‘The world didn’t care enough’: Ukrainian climber’s journey from Crimea to Olympic chance

<div><p>From a dynasty of Ukrainian climbers, Jenya Kazbekova was displaced by war but now she is determined to reach Paris</p><p>Three years after Russia had occupied Crimea, the Ukrainian climber Jenya Kazbekova returned to her “favourite place in the world” and achieved a personal best route on its rocks. The crux of her challenge that day in 2017 lay not in scaling the peaceful, sun-drenched cliff, but far below. “I closed my eyes to what really bothered me – Russian guns, flags, currency,” she says. This summer, she aims to reach Paris and climb against the odds for Ukraine once more, after injury, illness and Covid-19 ended her Tokyo dream – and Putin’s full invasion became a living nightmare, forcing the rest of her family to flee to Britain.</p><p>Kazbekova’s connection to climbing and Crimea spans three generations. “It was as natural as walking – I don’t remember ever <em>not</em> climbing. It’s just part of me,” says the 27-year-old from Dnipro. On frequent family holidays to the Crimean peninsula, her father taught her how to fall safely, turning trepidation into joy: “It was a big lesson in working through fear.”</p> <a href="https://www.theguardian.com/sport/article/2024/may/28/the-world-didnt-care-enough-a-ukrainian-climbers-journey-from-crimeas-cliffs-to-an-olympic-chance">Continue reading...</a></div>

From a dynasty of Ukrainian climbers, Jenya Kazbekova was displaced by war but now she is determined to reach Paris

Three years after Russia had occupied Crimea, the Ukrainian climber Jenya Kazbekova returned to her “favourite place in the world” and achieved a personal best route on its rocks. The crux of her challenge that day in 2017 lay not in scaling the peaceful, sun-drenched cliff, but far below. “I closed my eyes to what really bothered me – Russian guns, flags, currency,” she says. This summer, she aims to reach Paris and climb against the odds for Ukraine once more, after injury, illness and Covid-19 ended her Tokyo dream – and Putin’s full invasion became a living nightmare, forcing the rest of her family to flee to Britain.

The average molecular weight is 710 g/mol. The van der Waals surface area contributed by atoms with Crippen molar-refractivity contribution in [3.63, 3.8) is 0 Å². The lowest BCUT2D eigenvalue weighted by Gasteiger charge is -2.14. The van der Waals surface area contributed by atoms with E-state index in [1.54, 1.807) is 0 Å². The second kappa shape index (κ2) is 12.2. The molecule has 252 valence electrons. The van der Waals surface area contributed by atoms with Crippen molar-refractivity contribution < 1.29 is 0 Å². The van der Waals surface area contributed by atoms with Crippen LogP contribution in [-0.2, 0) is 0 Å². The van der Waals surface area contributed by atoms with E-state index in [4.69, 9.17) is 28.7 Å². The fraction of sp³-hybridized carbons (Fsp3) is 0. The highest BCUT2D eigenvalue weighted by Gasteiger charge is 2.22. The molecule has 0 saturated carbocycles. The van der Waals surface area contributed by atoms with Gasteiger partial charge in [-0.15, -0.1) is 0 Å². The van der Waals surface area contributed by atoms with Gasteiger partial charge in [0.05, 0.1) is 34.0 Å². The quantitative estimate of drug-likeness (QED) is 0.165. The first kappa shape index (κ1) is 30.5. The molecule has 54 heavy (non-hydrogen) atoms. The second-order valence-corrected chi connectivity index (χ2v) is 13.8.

Kazbekova’s connection to climbing and Crimea spans three generations. “It was as natural as walking – I don’t remember ever not climbing. It’s just part of me,” says the 27-year-old from Dnipro. On frequent family holidays to the Crimean peninsula, her father taught her how to fall safely, turning trepidation into joy: “It was a big lesson in working through fear.”

Continue reading…

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From a dynasty of Ukrainian climbers, Jenya Kazbekova was displaced by war but now she is determined to reach Paris

Three years after Russia had occupied Crimea, the Ukrainian climber Jenya Kazbekova returned to her “favourite place in the world” and achieved a personal best route on its rocks. The crux of her challenge that day in 2017 lay not in scaling the peaceful, sun-drenched cliff, but far below. “I closed my eyes to what really bothered me – Russian guns, flags, currency,” she says. This summer, she aims to reach Paris and climb against the odds for Ukraine once more, after injury, illness and Covid-19 ended her Tokyo dream – and Putin’s full invasion became a living nightmare, forcing the rest of her family to flee to Britain.

Kazbekova’s connection to climbing and Crimea spans three generations. “It was as natural as walking – I don’t remember ever not climbing. It’s just part of me,” says the 27-year-old from Dnipro. On frequent family holidays to the Crimean peninsula, her father taught her how to fall safely, turning trepidation into joy: “It was a big lesson in working through fear.”

Continue reading…


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Author: Natalie Berry

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